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Poverty Wages and Working Conditions for Care Givers are a Crisis

New Orleans   Think about these projections and facts.

Caregivers including home health aides, personal care attendants and certified nursing assistants according to government projections are going to continue to be among the fastest-growing occupations. The Labor Department estimates that a million jobs in this classification will be added in the decade that started in 2014 and will end in 2024.

OK, there is a certain amount of guessing there, but the message is solid. As people get older, weaker, and more impaired, they are going to need more help, and the helpers are the caregivers in these categories. Anyone who has spent time in a hospital or cared for a loved one or wrestled with the issues of older relatives and their needs, knows that their lives – and often our own – depend on them completely. The primary sitters for my almost 94 year old mother are like family. One is a constant at Thanksgiving. Another was a union steward for Local 100 for decades. They make my mother’s life possible, and, frankly, mine as well, because without their constancy and competence, how would I work and travel on my schedule? I couldn’t.

But, the facts are also that a quarter of all such caregivers live in poverty. It’s also a fact that forty percent leave these occupations entirely within a year. Our union represents nursing home workers in Louisiana along with other care workers in homes and facilities for the residents who are differently-abled mentally. As part of our contracts and labor law, we get regular employee lists. The turnover is amazing.

We recently settled contracts for four nursing homes in Shreveport. We organized and brought the homes under contract in the mid-1980s, when they were owned by a family in the area. When we first won the elections the workers were all paid minimum wage with no holidays, no vacations, no nothing. Our workers are quietly celebrating their new contract now. In right-to-work Louisiana almost 50 have joined the union in the several weeks since we reached agreement. Some workers will get raises of between $1000 and $2000 per year for full-time work. Why? We were able – with the companies agreement – to get the base rate for certified nursing assistants up to $10 per hour and increase the level of annual and biannual raises. The Shreveport-based homes had been bought by a Dallas-based company that had realized in this economy they couldn’t continue to hire people and keep the staffing ratios without agreeing to raise wages.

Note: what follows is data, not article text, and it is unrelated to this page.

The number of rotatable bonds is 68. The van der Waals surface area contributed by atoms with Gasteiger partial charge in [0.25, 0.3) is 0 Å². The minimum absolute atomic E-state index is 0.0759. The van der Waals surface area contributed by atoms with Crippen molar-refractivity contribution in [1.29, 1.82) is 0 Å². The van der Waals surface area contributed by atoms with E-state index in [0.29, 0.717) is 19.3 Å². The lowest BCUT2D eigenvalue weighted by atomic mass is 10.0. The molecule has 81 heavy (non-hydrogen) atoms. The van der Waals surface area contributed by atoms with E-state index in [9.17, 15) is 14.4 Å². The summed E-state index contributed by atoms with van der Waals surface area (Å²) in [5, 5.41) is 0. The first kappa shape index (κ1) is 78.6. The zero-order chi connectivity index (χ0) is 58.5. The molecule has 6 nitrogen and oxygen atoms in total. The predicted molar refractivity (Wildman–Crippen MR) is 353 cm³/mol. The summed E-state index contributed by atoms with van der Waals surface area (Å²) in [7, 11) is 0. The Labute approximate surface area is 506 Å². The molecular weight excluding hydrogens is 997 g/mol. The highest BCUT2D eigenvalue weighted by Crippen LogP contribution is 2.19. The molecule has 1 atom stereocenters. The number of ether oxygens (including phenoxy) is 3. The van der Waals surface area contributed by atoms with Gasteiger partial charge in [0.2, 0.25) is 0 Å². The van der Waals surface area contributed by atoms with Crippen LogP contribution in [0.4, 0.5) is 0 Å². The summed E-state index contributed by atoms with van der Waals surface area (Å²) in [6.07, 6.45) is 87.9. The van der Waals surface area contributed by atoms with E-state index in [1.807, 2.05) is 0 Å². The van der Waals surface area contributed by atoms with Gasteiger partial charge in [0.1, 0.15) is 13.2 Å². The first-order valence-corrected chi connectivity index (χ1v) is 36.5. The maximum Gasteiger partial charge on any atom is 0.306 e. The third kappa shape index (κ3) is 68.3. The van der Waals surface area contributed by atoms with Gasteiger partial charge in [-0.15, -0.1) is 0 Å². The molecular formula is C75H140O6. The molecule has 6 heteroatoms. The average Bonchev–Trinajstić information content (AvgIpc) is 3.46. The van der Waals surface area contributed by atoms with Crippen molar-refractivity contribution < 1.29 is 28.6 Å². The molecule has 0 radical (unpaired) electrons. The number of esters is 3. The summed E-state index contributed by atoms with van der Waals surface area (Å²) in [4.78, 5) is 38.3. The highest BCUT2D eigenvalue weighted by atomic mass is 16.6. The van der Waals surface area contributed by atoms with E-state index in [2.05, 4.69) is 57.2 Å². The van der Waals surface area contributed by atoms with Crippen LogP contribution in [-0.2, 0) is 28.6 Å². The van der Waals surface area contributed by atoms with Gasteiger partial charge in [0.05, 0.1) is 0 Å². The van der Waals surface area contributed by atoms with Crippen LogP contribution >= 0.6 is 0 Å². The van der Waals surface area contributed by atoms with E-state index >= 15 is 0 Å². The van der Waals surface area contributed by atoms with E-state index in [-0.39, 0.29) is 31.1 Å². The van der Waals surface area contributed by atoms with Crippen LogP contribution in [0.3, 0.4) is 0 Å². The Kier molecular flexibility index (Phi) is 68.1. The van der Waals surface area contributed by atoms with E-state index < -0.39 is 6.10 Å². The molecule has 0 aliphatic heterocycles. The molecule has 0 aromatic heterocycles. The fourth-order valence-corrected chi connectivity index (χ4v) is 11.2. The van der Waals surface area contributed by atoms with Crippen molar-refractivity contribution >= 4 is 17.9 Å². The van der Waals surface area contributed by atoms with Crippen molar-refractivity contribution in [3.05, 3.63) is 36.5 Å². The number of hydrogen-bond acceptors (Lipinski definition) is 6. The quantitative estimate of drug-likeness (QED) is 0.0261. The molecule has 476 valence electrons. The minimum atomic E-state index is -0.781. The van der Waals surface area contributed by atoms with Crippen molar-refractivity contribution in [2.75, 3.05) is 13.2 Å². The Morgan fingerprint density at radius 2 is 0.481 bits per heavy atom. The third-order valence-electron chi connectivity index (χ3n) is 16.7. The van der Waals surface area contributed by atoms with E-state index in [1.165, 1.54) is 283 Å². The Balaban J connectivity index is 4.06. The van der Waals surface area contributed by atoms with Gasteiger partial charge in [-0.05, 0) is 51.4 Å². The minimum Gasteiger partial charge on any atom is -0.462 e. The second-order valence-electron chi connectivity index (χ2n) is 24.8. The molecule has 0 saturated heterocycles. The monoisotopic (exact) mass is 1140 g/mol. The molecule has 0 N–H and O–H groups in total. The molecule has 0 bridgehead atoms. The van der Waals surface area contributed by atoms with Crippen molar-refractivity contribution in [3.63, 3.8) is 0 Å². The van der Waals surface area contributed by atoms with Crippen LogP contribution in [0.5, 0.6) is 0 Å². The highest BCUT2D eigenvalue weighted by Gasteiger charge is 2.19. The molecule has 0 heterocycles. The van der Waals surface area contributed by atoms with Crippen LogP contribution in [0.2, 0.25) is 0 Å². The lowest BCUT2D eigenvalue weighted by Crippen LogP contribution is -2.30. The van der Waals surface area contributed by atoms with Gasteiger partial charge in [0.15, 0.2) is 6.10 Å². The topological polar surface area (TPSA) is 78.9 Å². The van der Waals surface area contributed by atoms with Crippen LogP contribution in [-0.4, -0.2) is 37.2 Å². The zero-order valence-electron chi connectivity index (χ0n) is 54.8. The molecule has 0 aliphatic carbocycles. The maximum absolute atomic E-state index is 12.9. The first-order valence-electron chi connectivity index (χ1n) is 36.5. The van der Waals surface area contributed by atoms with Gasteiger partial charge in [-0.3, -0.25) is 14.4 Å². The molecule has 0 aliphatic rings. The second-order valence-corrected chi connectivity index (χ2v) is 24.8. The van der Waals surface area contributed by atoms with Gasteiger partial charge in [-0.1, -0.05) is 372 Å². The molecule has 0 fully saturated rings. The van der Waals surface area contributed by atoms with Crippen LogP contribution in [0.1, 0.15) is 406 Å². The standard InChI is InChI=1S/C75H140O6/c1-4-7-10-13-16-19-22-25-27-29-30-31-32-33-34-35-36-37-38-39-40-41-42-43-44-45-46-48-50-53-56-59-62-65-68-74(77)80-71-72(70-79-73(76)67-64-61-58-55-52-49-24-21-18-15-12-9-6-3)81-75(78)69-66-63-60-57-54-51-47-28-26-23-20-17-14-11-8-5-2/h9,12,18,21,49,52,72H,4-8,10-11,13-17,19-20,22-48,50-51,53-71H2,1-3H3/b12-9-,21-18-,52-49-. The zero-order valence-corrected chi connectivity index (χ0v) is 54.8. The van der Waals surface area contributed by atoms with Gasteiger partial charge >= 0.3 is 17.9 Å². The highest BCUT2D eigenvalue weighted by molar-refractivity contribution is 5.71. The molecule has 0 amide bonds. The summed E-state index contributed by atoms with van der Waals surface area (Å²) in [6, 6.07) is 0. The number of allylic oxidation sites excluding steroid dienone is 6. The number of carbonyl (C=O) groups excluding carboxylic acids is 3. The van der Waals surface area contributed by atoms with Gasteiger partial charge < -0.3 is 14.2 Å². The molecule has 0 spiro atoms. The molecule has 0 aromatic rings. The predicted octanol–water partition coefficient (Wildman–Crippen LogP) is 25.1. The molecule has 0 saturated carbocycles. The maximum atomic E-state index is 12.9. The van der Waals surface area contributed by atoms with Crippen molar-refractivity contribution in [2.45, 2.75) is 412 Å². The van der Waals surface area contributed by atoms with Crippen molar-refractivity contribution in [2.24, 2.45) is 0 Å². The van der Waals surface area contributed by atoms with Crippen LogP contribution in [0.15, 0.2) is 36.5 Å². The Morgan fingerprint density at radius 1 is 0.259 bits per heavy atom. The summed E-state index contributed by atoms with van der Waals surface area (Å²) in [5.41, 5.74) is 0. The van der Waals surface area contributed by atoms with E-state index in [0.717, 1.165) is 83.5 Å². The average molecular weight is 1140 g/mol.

Will there still be turnover? Oh, yes! Will some of our members still live in poverty? Oh, yes! Does this fit in with mega-political issues at the state and federal level? Oh, mercy, yes! Insurance is offered to all of workers, but none can afford it at these wages. The state is in permanent financial crisis affecting the reimbursement rate for caregivers and in fact the power of the nursing home industry and lobbyists has retarded the growth of home health care aides. Federally, Republicans are still trying to figure out how to cutback on support for Medicaid and Medicare, which is the bulk of the reimbursement.

Eduardo Porter argues in the New York Times that these critical caregiving jobs have to offer a path to the middle class. He’s right on the money, but who is willing to pay the bills, even when lives depend on it?